DORSET — Long-anticipated improvements to the Dorset Fire District’s water service lines are expected to be the main topic of conversation when the district hosts its annual meeting at 7 p.m. Monday at the Dorset Fire Station on Route 30.
The district will vote on its annual budget and candidates for the Prudential Committee at the meeting, as well as hear reports on the Fire Department’s activities through the past 12 months. This year’s proposed budget of $193,000 marks a 2.6 increase over last year, according to the district.
The $5 million water project is due to begin construction in June, as Zaluzny Excavating of Vernon was awarded the bid last month. According to Prudential Committee Chairman Ben Weiss, engineer Jeff Mangini of Otter Creek Engineering, which is managing the project, will be contacting property owners to inform them when work on their service lines is to begin.
To date, more than 100 customers have granted easements for work to take place on their property. That leaves a little more than half of the system’s users still on the sidelines.
Weiss said those owners should get involved now, so that they can take advantage of improvements, rather than pay for the work themselves at a later date, while paying for the district improvements through their bill.
“From a leakage standpoint, we’d love to replace as many service lines as possible,” Weiss said. “From a personal standpoint, they are paying anyway, they might as well get a new service line.”
Weiss wanted to assure users concerned about their yards and driveways being torn up by the work that “part of this project is replacing everything the way it was.”
Furthermore, Mangini will be physically present in Dorset for the duration of construction, Weiss said.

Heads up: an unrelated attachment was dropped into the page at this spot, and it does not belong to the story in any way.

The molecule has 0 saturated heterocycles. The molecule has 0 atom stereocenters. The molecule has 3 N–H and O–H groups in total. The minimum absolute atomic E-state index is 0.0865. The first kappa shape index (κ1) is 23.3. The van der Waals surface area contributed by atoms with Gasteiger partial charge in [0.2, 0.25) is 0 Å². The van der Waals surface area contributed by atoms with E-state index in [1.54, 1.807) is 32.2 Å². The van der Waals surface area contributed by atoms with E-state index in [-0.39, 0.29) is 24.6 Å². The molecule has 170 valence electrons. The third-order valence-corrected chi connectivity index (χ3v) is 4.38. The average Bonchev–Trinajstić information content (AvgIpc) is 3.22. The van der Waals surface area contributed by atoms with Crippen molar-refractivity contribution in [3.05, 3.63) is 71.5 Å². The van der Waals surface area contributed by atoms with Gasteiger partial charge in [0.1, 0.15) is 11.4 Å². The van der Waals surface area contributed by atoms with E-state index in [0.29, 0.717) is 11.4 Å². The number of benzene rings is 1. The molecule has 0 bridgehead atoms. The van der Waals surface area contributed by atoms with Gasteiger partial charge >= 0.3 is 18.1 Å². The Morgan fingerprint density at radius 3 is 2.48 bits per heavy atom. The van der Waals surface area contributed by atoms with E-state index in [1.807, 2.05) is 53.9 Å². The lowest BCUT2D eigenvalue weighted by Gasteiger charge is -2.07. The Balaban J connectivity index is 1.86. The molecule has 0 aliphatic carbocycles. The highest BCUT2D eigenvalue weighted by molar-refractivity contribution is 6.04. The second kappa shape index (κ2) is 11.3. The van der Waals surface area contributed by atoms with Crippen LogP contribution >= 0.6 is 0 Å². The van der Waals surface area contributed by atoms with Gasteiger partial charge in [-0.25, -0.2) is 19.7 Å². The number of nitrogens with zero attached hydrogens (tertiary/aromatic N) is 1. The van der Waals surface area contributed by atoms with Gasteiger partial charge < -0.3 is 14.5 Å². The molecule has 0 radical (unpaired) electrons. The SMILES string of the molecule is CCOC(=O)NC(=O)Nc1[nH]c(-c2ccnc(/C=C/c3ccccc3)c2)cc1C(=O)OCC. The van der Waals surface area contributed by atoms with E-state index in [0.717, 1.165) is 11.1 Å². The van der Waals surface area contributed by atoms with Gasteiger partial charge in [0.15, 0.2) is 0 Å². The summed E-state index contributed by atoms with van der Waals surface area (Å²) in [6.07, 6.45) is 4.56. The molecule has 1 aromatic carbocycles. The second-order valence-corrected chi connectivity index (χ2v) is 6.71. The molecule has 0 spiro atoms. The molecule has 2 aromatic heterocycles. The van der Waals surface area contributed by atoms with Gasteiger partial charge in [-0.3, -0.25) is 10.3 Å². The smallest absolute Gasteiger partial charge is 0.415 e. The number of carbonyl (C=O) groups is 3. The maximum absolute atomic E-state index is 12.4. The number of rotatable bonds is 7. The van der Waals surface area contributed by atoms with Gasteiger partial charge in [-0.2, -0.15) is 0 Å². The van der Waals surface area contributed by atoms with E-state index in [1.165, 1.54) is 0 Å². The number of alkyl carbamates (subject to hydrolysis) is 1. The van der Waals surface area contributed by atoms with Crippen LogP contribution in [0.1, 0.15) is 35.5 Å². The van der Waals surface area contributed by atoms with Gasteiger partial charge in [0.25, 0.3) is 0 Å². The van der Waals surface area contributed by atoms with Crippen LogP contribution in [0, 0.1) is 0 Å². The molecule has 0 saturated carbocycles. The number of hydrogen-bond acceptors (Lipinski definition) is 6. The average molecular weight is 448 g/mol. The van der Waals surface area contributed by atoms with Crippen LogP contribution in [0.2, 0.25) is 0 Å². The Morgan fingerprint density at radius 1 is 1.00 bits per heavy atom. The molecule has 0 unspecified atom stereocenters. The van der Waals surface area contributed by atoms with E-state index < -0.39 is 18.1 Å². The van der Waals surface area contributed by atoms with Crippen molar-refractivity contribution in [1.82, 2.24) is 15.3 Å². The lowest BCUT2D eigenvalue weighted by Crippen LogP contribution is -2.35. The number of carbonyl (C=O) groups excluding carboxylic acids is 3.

As much as $3.5 million of the cost is being offset by grants. The sources include $1 million in American Rescue Plan Act dollars through a grant administered by the Agency of Commerce and Community Development, a $1.75 million principal reduction grant from the state and $500,000 from the Northern Borders Regional Commission, a federal-state partnership serving parts of upstate New York, Vermont, New Hampshire and Maine.
That leaves $1.75 million to be paid through a municipal bond, at a cost of $324 per user per year, according to the district.
For years, the Dorset Fire District has operated under a state moratorium because of a lack of water reaching users. As a result, the district has not been able to add customers or increase usage for existing customers, preventing property owners from investing in homes and businesses.
“Say somebody wants to renovate their house and add a bedroom — they can’t do that,” Weiss said of how the moratorium has affected construction.
It’s widely believed that leaks in the delivery lines are to blame for the water loss. The service lines were built with galvanized steel, which has corroded over time. It’s hoped that replacing them will alleviate water loss and allow the moratorium to be lifted. About 25 lines already have been replaced, Weiss said.
In addition, the district plans to drill a test well on Cheney Road to add capacity to the spring-fed system and conduct a study of the springs to measure seasonal flow into the reservoir. Both of those studies are awaiting regulatory approval from the state, Weiss said.
“We’re meeting with a state engineer in a couple weeks, and we have a hydrogeologist on board,” he said. “We feel the springs as is produce enough water. The spring study by itself could get us out of the moratorium, but we want to go ahead with the well.”
The work also will include the installation of meters, promoting equitable billing and conservation, and shutoff valves, which will help aid future leak detection in service lines, the district said. Key valves also will be installed in the system, reducing the number of users affected during system maintenance.